I'm trying to find an efficient way to check if an integer is zero without jumping.

I have two integer variables in and out. If in is zero, I want out to be zero. If in is not zero, I want out to be one.

If it may help, I know that in will be zero or a power of two (only one set bit). I also know that the most significant and the less significant bits are never set.

I could do the obvious : out = (in == 0 ? 0 : 1); But that implies a jump which is costly.

I could do something like this out = (in * 0xFFFFFFFF) >> 63;. This implies a multiplication and shift that I would like to avoid, but I can't find a way. Maybe it's not possible.

Any other way I could do this without jump and only using bit-wise operators and arithmetic?


  • Why do you need this optimization? What hardware are you using? – user2486888 Jul 10 '18 at 3:33
  • 1
    I don't absolutely need it, but I'm designing a piece of code that will be part of the inner loop of a monte carlo simulation and I know that speed will be an issue. Also, I like to find this kind of micro-optimisations and bit-manipulations hacks. My current application will run on desktop and mobile processors. – Mathieu Pagé Jul 10 '18 at 3:39
  • 2
    Have you done any measurement and inspected the assembly listing? – user2486888 Jul 10 '18 at 3:42
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    Just stop doing premature optimizations, and your life will be happier. – user2486888 Jul 10 '18 at 3:48

This will differ with architecture but the code doesn't compile to a jump on Intel CPUs.

This code:

int square(int in) {
    int out = (in != 0);
    return out;

is compiled to:

    xor     eax, eax
    test    edi, edi
    setne   al


    xor      eax, eax
    test     ecx, ecx
    setne    al
    ret      0
square ENDP

by msvc, clang and gcc with O2:

It is only a jump with no optimization which you would never do anyway.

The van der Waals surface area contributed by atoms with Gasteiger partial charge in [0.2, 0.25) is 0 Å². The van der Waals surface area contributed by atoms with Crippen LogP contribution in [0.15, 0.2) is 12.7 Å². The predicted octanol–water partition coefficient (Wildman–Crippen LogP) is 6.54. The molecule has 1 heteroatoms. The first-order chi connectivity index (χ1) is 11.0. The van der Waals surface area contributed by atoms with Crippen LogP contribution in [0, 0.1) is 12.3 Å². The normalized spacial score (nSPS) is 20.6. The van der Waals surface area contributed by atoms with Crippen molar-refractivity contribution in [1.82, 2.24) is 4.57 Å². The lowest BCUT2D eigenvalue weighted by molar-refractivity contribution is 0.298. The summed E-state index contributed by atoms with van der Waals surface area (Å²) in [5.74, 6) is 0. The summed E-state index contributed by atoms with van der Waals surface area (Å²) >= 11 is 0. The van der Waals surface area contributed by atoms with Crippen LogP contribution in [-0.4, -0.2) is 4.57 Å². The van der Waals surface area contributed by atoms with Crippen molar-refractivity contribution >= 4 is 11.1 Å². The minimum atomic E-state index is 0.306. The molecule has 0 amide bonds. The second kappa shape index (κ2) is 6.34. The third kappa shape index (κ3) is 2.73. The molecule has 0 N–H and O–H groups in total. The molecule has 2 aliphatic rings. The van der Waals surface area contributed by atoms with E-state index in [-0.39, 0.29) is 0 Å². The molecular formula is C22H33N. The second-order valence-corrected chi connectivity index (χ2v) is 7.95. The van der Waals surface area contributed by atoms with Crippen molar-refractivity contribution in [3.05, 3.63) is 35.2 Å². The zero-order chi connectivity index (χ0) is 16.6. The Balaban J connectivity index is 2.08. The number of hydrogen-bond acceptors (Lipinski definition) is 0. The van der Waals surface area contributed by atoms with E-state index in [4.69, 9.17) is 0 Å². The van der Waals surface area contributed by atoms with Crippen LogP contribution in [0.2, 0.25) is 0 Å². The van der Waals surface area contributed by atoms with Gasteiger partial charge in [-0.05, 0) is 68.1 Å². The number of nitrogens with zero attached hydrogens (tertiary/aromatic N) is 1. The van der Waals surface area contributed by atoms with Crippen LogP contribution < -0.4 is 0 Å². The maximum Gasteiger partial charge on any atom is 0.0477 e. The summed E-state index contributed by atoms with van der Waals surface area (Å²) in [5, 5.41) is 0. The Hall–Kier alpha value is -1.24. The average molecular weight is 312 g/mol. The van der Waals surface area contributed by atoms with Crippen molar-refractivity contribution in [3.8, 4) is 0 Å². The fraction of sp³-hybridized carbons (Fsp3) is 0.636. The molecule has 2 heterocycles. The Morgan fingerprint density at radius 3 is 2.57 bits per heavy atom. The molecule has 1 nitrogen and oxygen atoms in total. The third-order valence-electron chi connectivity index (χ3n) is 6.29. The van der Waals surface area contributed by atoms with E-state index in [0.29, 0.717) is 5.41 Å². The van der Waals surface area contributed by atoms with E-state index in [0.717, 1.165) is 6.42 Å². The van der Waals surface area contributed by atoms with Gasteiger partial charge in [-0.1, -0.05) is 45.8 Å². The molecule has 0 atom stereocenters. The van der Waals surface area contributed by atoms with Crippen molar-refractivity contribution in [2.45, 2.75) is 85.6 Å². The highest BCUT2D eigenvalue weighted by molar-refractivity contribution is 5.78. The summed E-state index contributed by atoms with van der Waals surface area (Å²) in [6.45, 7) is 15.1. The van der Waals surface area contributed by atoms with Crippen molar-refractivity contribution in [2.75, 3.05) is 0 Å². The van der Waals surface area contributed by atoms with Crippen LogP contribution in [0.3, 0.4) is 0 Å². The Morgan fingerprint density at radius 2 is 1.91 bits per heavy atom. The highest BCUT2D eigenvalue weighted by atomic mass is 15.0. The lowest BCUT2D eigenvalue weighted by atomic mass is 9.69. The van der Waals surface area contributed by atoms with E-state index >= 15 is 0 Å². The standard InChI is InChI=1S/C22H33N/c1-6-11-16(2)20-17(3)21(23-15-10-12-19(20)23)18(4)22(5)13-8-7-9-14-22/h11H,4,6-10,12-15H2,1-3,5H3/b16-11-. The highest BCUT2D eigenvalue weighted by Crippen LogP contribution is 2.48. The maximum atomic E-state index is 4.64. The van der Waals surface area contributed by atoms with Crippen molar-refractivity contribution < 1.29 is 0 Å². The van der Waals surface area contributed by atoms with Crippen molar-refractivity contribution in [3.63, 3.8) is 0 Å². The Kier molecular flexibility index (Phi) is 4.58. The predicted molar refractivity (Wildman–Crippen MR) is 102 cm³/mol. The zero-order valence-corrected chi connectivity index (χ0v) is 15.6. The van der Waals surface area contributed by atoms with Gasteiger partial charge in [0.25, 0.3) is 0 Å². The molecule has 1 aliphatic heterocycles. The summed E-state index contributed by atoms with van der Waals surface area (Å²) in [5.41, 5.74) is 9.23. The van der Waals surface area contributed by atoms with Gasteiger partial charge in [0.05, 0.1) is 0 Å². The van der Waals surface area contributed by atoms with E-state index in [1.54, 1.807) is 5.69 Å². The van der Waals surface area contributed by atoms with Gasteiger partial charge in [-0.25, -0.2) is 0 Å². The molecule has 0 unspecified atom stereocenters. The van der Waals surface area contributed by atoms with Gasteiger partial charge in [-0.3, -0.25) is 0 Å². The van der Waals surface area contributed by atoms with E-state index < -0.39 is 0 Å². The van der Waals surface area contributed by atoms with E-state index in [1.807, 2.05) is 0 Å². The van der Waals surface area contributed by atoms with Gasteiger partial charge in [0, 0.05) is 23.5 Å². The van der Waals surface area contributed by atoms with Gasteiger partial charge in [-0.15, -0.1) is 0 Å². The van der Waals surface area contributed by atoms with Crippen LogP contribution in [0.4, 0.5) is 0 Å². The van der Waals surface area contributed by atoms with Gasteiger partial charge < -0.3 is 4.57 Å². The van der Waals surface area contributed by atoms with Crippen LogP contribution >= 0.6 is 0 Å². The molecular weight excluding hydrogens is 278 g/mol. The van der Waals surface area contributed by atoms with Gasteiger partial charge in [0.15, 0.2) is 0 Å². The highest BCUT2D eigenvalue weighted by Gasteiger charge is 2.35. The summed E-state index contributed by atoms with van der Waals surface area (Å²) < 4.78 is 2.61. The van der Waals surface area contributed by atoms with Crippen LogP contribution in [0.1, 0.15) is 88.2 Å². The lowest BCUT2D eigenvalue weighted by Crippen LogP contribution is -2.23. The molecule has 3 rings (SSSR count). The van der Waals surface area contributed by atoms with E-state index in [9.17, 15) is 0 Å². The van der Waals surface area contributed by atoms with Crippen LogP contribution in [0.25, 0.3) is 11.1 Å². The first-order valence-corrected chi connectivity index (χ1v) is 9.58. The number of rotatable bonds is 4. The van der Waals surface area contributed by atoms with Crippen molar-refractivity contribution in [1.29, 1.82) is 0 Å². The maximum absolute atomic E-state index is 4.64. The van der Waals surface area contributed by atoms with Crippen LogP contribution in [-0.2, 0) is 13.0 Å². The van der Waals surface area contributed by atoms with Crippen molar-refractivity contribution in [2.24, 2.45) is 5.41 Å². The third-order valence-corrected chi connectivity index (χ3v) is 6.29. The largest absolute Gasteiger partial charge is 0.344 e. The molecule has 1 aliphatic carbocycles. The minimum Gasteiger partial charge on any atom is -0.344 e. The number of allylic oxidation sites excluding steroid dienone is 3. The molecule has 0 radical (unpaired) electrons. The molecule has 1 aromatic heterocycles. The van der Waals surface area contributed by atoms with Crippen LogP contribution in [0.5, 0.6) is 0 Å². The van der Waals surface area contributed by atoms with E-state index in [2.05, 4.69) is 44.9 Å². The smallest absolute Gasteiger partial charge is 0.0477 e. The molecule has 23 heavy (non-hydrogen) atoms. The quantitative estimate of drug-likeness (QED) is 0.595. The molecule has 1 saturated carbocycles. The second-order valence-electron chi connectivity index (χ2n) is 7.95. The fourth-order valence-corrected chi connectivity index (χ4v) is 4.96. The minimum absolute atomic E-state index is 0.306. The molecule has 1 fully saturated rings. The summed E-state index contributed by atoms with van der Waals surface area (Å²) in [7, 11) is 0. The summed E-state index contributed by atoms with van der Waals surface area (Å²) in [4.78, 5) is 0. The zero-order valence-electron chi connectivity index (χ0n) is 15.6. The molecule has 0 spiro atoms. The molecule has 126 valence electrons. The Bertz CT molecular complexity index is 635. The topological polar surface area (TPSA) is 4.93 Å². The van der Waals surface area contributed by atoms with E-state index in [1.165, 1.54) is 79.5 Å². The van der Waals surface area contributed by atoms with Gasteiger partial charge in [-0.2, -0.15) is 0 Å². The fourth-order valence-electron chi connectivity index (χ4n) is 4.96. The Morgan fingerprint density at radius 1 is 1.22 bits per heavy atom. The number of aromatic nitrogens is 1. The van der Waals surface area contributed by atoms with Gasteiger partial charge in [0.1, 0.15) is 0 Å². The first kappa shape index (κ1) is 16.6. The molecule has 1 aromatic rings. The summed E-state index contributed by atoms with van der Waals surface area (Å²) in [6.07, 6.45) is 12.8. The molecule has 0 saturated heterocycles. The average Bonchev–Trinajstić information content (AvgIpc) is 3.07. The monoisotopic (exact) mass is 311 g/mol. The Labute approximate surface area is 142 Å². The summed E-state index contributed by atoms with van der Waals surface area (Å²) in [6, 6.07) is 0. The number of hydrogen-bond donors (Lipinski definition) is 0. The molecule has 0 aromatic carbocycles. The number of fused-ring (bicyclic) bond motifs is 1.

• you can just add new compiler windows instead of using separate links for them – phuclv Jul 10 '18 at 5:03

I've also found the need to do this, to index a length-2 array at 0 for zero values and 1 for non-zero values.

Cast the int to bool, and then back to int. This does not jump on almost every compiler I've tried (gcc, clang, recent MSVC) except MSVC pre-2018. I recommend you check the assembly code to make sure on your platform.

int one_if_nonzero_else_zero(int value) { return (bool) value; }

EDIT: This does not satisfy your constraint "only using bit-wise operators and arithmetic" but this cast takes advantage of assembly optimization and will be very efficient.

EDIT: Your "obvious" solution out = (in == 0 ? 0 : 1); results in identical assembly code as solutions posted by Jerry Jeremiah and myself on gcc, clang, and msvc. No jump after optimization! I suggest you use it for clarity.

  • 2
    The assembly code is identical to doing the (in !-= 0) test from my answer: the same three instructions. It's amazing how optimizers work... – Jerry Jeremiah Jul 10 '18 at 4:00
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    Ha! in == 0 ? 0 : 1 also compiles to those same three instructions (no jump) on msvc, clang, and gcc. Updating my answer to include this. – Taylor Nichols Jul 10 '18 at 5:19

I have two integer variables in and out. If in is zero, I want out to be zero. If in is not zero, I want out to be one.

Try this:

int in = ...;
int out = !!in;

Live Demo

C++ has an implicit conversion defined from int to bool, so in as a bool will be false when in is 0, and will be true otherwise.

Then !false will be true, and !true will be false.

Then !true will be false, and !false will be true.

Then there is also an implicit conversion defined from bool to int, so true as an int will be 1, and false will be 0.

Thus, out will be 0 when in is 0, and will be 1 otherwise.

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